Also there were rats.

High mortality drove a need for more fertility, which, without modern medicine, had a tendency to kill mothers as well. Hurry, hurry, have another child. A farm needs hands. So, lots of dying, and lots of procreating. And not much leisure time, though clearly enough for sex.

There was the labor, too: preparing the soil, sticking holes in it, plowing it. Getting water to it. Finding the seeds. Planting the seeds. Weeding the crops. Harvesting. Carrying it around. Winnowing the chaff from the seed. Disposing of the chaff and storing the seed. Grinding the seeds (oh my aching back: rheumatism). Rolling, mixing, shaping, baking, and then all that bread? Obesity, diabetes, heart disease. Who knew?

The work never ended. Winter making tools, summer using them up. No time to play (except procreating, but seriously, that was business). Sounds a little bit like slavery, no?

Then there was weather, that daily variation in rainfall, temperature, wind, and such. Weather is not climate. Climate helped cause the whole thing around fourteen thousand years ago. By getting all warm and comfortable and encouraging animals to multiply and food grasses to grow, climate did us a huge favor.

Or did it? Because now we are changing the climate and what do you know? It’s getting worse.

But back to weather, which provided hailstorms, torrential rains, and droughts, not to mention locusts. And did I mention rats.

Lots of people crowded together was a pressure cooker for ideas, though, and innovation took off. Plows, scythes and threshers. And stirrups, which were very helpful when the people released from farming to protect the crops really got into fighting and invented war. Soon there were tractors and combines and trains and trucks, supermarkets and farmers markets… So technology ran away with us. We now have smart phones to help us shop for food grown in distant lands and brought to us by airplanes, which produce CO2, sending that curve straight upward to our doom.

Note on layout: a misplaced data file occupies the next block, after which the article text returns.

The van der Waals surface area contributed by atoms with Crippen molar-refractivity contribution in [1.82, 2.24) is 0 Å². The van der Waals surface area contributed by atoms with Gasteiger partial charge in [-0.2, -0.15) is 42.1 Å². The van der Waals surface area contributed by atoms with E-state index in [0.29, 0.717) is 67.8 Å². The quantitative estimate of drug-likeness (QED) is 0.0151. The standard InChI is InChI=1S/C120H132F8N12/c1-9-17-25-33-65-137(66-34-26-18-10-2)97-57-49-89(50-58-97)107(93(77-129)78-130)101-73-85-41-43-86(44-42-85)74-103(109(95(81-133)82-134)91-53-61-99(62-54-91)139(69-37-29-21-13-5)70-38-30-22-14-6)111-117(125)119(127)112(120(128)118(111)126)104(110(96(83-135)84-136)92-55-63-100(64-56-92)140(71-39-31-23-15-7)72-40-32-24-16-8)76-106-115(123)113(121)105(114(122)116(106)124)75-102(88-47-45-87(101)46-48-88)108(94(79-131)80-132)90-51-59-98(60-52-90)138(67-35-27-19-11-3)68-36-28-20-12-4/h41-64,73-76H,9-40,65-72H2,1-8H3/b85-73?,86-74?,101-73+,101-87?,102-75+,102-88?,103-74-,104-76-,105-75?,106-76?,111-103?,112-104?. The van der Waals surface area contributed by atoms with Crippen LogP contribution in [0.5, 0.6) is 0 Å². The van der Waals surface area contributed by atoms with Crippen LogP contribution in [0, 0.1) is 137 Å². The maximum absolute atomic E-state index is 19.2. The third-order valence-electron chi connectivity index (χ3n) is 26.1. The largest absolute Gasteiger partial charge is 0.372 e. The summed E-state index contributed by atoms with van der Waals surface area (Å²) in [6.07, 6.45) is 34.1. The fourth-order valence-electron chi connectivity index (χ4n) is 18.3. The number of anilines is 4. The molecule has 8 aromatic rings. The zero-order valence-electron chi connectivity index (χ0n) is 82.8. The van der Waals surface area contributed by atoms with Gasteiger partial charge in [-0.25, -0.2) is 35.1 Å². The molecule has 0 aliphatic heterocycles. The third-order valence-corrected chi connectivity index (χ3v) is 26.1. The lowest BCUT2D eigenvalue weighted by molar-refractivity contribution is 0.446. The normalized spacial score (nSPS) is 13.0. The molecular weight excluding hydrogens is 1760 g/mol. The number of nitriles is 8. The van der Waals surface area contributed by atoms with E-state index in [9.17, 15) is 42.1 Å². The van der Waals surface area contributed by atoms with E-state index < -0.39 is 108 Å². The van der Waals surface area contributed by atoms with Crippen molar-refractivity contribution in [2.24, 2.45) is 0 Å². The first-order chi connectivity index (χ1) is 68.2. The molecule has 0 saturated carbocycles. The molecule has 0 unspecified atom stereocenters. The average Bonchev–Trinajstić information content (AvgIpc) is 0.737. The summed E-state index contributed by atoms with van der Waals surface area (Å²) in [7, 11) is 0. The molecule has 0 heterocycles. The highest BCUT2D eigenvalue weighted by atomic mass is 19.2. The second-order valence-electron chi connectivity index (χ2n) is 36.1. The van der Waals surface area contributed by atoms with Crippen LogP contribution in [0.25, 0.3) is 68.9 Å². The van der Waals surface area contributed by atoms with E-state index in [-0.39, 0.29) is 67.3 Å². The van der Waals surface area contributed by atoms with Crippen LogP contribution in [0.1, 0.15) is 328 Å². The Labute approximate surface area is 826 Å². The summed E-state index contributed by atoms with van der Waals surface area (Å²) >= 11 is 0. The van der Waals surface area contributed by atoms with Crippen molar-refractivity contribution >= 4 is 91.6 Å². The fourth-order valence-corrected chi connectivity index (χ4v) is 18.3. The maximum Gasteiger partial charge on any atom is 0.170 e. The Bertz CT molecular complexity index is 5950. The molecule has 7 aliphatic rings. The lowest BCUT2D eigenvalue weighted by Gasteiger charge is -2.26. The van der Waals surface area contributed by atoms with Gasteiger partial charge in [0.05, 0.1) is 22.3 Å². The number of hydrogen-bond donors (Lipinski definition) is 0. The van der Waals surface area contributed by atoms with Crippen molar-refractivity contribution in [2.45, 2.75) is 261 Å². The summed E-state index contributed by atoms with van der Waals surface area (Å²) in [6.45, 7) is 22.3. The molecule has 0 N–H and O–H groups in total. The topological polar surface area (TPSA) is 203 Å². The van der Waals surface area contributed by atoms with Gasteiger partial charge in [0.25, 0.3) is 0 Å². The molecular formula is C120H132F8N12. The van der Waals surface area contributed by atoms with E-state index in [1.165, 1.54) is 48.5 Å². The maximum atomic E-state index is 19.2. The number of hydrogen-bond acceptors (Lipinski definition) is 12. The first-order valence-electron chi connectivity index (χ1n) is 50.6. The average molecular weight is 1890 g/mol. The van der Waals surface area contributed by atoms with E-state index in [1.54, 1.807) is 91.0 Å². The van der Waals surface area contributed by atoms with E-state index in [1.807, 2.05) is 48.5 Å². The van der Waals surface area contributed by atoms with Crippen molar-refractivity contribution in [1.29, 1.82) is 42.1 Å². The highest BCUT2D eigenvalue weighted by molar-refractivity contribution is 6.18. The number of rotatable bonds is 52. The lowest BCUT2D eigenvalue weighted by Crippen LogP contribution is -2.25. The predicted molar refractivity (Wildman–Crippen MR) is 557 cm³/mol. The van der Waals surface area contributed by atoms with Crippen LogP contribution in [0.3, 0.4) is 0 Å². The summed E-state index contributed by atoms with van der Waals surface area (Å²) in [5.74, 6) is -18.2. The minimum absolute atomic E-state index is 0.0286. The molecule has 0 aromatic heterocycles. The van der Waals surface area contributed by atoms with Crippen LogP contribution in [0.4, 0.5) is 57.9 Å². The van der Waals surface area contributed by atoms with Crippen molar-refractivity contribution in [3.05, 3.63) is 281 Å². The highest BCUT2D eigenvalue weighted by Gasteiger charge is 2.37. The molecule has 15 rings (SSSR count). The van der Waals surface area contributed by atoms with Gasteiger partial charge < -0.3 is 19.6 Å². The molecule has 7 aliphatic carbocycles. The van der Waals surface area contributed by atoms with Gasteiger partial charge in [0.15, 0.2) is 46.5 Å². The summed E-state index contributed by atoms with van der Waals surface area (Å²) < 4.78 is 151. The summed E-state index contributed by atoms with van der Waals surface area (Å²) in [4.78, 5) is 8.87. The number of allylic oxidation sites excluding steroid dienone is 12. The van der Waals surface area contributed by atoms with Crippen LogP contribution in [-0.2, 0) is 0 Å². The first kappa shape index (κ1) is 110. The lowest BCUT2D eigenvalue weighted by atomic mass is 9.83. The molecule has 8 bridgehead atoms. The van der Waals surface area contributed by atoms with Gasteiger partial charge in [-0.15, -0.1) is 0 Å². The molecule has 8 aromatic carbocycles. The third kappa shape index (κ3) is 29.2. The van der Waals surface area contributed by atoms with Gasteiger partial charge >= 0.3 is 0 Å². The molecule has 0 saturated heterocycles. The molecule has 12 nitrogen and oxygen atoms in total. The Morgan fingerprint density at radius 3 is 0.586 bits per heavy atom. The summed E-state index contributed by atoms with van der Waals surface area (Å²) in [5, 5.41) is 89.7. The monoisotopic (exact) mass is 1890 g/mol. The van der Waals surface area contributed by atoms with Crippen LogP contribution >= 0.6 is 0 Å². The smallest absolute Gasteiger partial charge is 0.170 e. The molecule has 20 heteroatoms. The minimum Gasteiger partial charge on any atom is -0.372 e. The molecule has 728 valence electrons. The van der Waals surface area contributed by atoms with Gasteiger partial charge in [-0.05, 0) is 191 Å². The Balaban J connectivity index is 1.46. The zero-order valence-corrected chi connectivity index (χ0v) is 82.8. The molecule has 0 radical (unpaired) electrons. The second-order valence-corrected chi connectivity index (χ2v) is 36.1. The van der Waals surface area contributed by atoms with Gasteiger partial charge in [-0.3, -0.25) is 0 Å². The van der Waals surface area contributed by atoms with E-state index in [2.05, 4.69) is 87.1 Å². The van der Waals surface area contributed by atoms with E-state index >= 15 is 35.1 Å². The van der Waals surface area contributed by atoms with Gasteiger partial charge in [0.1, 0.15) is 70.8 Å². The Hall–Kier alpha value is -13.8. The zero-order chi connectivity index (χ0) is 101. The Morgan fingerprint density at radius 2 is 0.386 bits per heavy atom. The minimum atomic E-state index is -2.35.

If we had had the right technology way back when we first started self-domesticating, and we happened to notice that the atmosphere was just a little bit denser with carbon dioxide and methane, would we have paused for a moment to assess what that might mean, long term?

It’s worth thinking about.


ROB SWIGART has a doctorate in comparative literature. Since then he’s worked as a technical writer, computer journalist, designer and scriptwriter for computer games. With Portal for Activision, he pioneered computer narrative and later served as secretary of the board of the Electronic Literature Organization. For a dozen years, he was a Research Affiliate at the Institute for the Future.

Because of his lifelong interest in the deep past, he described this work as a kind of future archaeology. In the first decade of the 21st century, he turned his attention full-time to archaeology and wrote two textbook-novels, Xibalba Gate: A Novel of the Ancient Maya and Stone Mirror: A Novel of the Neolithic, while a visiting scholar at the Stanford Archaeology Center. His new novel Mixed Harvest is a collection of short fiction that chronicles mankind’s mistaken adoption of agriculture.

Listen to Swigart’s reading of “Bringer,” Chapter 2 of Mixed Harvest here.